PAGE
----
Instead of fighting misinformation after it’s already spread, some researchers have shifted their strategy: they’re trying to prevent it from going viral in the first place, an approach known as “prebunking.” Prebunking attempts to explain how people can resist persuasion by misinformation. Grounded in inoculation theory, the approach uses the analogy of biological immunization. Just as weakened exposure to a pathogen triggers antibody production, inoculation theory posits that pre-emptively exposing people to a weakened persuasive argument builds people’s resistance against future manipulation.
Prebunking is being touted as A New Way to Inoculate People Against Misinformation. The idea is that one can inoculate people against the manipulation of misinformation. This strikes me as similar to how we were taught to “read” advertising in order to inoculate us to corporate manipulation. Did it work?
What’s the game like? The game feels like a branching, choose-your-own-adventure under the hood where a manager walks you through what might do or not and then complements you when you are a good troll. There is a ticker so you can see the news about Harmony Square. It feels a bit pedantic when the managerial/editorial voice says things like “Kudos for paying attention to buzzwords. You ignored the stuff that isn’t emotionally manipulative.” Still, the point is to understand what can be done to manipulate a community so that you are inoculated against it.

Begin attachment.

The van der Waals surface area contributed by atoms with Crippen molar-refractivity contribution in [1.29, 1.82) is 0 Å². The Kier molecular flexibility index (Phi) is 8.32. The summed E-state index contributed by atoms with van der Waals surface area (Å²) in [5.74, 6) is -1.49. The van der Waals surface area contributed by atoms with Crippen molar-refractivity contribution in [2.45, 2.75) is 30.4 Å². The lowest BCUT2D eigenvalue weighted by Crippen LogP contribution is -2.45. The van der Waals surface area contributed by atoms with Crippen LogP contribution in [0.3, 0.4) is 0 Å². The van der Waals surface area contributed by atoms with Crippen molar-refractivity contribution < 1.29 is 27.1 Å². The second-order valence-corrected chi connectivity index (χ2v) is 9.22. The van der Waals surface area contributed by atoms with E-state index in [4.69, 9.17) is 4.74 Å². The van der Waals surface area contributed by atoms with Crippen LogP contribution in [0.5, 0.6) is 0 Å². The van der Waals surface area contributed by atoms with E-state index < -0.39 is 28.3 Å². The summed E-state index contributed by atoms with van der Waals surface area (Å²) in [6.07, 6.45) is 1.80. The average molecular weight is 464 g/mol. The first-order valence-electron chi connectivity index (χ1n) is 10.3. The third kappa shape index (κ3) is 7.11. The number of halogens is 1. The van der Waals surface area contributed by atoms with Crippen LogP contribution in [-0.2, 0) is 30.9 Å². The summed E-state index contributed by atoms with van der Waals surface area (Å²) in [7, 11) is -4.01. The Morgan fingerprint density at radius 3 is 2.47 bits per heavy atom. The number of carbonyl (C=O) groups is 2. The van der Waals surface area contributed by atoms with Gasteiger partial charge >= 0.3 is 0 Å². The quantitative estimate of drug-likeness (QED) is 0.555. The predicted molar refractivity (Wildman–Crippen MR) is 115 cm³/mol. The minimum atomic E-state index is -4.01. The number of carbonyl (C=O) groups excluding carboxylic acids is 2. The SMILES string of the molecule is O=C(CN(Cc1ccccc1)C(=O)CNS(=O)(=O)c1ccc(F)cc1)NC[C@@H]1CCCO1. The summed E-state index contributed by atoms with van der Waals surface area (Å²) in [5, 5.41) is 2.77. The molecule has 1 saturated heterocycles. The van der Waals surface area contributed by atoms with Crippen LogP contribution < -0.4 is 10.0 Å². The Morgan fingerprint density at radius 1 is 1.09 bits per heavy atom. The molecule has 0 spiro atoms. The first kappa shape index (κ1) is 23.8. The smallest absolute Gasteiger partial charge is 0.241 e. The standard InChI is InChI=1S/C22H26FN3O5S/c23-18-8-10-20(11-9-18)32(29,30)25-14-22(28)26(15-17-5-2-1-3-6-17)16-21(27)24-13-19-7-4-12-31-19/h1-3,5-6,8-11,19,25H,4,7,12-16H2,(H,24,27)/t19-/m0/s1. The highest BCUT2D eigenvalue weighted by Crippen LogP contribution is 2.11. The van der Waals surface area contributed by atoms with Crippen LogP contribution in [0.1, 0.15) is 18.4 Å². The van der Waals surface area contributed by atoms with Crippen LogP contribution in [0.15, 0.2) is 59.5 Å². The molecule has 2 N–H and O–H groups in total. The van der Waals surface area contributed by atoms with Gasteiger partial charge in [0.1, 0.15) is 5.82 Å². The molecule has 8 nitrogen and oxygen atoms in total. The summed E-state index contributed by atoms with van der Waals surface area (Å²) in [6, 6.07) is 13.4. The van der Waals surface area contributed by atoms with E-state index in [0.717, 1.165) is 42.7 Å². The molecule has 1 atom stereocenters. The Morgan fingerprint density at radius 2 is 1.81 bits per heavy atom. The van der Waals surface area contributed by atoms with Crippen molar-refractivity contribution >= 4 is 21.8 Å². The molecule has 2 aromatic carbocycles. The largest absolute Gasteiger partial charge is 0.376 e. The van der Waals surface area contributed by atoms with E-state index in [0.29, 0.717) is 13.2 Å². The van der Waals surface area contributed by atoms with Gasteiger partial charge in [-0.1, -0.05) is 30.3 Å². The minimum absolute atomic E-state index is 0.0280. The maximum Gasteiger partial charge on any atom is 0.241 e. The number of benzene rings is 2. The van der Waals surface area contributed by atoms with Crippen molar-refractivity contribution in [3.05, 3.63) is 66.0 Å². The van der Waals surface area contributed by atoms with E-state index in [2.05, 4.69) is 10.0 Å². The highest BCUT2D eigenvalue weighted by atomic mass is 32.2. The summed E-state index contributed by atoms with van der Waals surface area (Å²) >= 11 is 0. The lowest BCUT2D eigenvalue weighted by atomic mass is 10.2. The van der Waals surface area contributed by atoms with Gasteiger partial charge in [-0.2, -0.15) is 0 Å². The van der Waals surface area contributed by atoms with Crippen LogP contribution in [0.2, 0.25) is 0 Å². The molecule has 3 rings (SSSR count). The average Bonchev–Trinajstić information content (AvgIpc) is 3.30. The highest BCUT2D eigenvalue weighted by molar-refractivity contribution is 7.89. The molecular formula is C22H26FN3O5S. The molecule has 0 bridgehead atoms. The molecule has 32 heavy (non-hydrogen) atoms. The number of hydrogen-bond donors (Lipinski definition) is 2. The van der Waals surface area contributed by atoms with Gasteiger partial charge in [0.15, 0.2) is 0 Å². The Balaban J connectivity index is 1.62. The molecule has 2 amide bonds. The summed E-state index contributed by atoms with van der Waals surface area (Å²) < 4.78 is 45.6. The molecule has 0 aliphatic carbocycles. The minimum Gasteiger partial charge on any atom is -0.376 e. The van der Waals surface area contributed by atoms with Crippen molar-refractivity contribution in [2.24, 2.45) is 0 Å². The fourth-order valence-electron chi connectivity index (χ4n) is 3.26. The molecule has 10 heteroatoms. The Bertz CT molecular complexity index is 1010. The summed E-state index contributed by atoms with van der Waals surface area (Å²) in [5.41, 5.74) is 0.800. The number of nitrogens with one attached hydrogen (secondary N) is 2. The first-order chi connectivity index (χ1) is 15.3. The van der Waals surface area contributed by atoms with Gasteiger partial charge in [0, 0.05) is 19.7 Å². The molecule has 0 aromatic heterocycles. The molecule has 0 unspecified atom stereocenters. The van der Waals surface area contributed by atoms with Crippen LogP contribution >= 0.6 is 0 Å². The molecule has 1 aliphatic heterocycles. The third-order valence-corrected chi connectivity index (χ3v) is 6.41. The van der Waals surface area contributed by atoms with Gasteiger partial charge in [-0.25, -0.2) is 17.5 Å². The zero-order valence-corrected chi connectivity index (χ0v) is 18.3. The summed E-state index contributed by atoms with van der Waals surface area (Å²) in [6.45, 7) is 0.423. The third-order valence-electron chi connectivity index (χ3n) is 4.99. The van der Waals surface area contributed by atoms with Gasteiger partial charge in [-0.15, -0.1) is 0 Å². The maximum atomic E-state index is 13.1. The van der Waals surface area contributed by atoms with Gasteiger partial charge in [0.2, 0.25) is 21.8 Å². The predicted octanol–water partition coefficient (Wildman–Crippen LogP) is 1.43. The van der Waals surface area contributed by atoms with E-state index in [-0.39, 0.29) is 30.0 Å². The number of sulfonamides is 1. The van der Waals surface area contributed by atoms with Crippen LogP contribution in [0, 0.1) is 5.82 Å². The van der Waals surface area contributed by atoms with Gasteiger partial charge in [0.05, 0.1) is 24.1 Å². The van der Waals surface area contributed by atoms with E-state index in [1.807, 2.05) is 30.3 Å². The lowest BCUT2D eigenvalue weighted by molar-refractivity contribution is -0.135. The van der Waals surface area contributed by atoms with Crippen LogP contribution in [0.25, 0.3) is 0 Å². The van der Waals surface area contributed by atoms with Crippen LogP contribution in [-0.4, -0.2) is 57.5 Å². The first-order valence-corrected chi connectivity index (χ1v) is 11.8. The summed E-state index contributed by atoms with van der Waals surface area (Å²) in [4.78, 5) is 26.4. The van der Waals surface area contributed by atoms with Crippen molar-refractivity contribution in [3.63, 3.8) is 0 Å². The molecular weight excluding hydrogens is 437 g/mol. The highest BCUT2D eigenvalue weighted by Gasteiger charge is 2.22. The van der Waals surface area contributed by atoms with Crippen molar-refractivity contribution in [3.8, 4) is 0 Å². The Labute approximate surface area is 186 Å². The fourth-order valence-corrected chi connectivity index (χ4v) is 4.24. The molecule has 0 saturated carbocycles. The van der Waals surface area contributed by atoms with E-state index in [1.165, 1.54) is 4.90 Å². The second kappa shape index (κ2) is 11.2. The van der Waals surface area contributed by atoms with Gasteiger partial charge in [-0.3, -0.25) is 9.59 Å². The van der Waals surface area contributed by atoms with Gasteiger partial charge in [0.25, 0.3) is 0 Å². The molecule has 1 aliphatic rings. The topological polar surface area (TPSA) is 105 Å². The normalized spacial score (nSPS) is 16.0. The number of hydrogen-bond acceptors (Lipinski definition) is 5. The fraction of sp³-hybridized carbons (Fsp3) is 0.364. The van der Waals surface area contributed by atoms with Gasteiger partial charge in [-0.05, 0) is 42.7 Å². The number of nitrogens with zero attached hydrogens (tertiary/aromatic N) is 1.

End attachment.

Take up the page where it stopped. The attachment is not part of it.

An important point made by the article is that games, education and other interventions are not enough. Drvier’s education is only part of safe roads. Laws and infrastructure are also important.
I can’t help feeling that we are repeating a pattern of panic and then literacy proposals in the face of new media politics. McLuhan drew our attention to manipulation by media and advertising and I remember well intentioned classes on reading advertising like this more current one. Did they work? Will misinformation literacy work now? Or, is the situation more complex with people like Trump willing to perform convenient untruths?